A Couple of Cowards
Here is the article that appears in the February BUZZ, about our next play:
Could the Provinces Room in the Rodd Charlottetown Hotel double as a private suite in a luxurious auberge in Switzerland?
With its old-world charm, its gilded high ceiling, dark wood, massive fireplace, and elegant furniture, I don’t see why not. Even if there is no view of the Alps.
Imagining this, one can imagine more: that some wealthy, witty, and oh so worldly characters from a chic Noel Coward play have been living for some time in that very suite, dressing for dinner in black tie and evening gown, tossing verbal darts at their absent friends and each other, and flirting from time to time.
Or why not TWO Noel Coward plays, with different but thematically related characters and a handsome waiter who appears in both? That’s what ACT (a community theatre) is presenting at the Rodd Charlottetown in early March.
The titles of the two short plays—“Come Into the Garden, Maud,” and the still well-known “A Song at Twilight”—are taken from songs of the British music-hall tradition, where Coward got his training. The first play is a somewhat light-hearted fairy tale of temptation, while the second has more of the reflective and sombre tones of evening, fitting, perhaps, for what turned out to be the last of Coward’s many plays. The two together are called “Noel Coward in Two Keys.” They were first performed in 1966 with Coward himself in the leading male roles.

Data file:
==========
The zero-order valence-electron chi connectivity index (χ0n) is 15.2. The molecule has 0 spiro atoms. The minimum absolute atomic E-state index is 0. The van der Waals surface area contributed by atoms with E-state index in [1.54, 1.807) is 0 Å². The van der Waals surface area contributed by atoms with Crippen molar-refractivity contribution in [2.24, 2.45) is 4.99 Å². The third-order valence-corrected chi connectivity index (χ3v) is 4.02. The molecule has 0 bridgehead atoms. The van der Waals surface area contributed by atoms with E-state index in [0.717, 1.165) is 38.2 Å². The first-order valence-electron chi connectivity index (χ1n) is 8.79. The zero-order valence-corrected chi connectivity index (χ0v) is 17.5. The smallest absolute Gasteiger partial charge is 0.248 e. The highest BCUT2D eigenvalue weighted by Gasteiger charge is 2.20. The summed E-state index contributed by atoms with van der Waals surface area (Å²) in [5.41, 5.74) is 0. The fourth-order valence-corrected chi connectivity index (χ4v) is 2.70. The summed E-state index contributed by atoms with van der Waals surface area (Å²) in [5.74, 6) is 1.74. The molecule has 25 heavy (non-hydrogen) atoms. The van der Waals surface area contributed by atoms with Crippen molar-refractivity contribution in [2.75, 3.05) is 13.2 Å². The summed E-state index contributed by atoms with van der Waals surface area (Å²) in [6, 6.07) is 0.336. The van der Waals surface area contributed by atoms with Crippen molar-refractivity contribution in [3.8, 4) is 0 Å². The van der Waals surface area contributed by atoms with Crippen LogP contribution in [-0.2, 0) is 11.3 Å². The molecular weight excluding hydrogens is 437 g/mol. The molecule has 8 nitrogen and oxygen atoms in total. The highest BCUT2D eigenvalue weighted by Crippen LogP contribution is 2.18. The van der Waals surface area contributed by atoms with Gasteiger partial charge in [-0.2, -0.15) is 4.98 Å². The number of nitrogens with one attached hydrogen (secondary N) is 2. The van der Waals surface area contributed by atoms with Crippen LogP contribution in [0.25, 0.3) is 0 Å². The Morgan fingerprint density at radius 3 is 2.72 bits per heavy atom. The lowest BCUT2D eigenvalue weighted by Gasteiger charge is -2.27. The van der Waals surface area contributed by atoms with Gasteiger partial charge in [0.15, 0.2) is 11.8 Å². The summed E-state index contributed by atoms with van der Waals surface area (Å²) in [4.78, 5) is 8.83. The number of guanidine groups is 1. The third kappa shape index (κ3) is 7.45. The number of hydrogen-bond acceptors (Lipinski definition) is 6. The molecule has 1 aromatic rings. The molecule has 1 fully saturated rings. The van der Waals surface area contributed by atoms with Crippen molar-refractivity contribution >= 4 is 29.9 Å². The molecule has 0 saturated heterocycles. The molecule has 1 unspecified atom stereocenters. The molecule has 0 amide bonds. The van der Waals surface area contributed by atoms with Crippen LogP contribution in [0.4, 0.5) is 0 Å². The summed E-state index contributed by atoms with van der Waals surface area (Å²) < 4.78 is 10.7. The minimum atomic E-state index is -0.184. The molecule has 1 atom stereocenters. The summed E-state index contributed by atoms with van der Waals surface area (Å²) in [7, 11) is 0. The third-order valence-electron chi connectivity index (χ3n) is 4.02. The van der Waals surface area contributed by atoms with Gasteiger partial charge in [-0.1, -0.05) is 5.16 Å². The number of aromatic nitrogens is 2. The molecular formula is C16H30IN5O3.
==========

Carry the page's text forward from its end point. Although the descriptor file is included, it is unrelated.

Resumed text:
Each features a triangle: a man well past his youth (and feeling it), his wife, and an unconventional woman from outside their social circle, who upsets them both when she comes to visit. But do not expect the predictable from Coward.
Known simply as ‘the Master’ among his stage associates, Noel Coward was the Da Vinci of British theatre for over half a century: playwright, composer, lyricist, story-writer, stage actor, movie actor, comedian, singer, director, producer, and man about town. He knew everybody, from Joan Sutherland to the Queen Mother. Some of his friends made appearances in his plays: for example, the main character in A Song at Twilight, Hugo Latymer, was modelled on the famous novelist Somerset Maugham.
“Noel Coward in Two Keys” is ACT’s second offering of this season, following “The School for Scandal” in November. It is directed by Brenda Porter, and will include a rendition of both title songs, along with Coward ‘house music.’ Tickets are available from TicketWorks, Confederation Centre: 566-1267 or 1-800-565-0278. Performances are Fridays and Saturdays, March 2, 3, 9, and 10 at 7:30 p.m., with a matinee on Sunday, March 4 at 2:00 p.m. Tickets are $12 and $10.
Watching these amusing characters, audiences will feel that they too are guests of the Rodd Charlottetown Swiss Hotel. And to begin the evening, why not dinner or dessert and coffee in the excellent dining room? Perhaps a fondue—but with evening dress optional.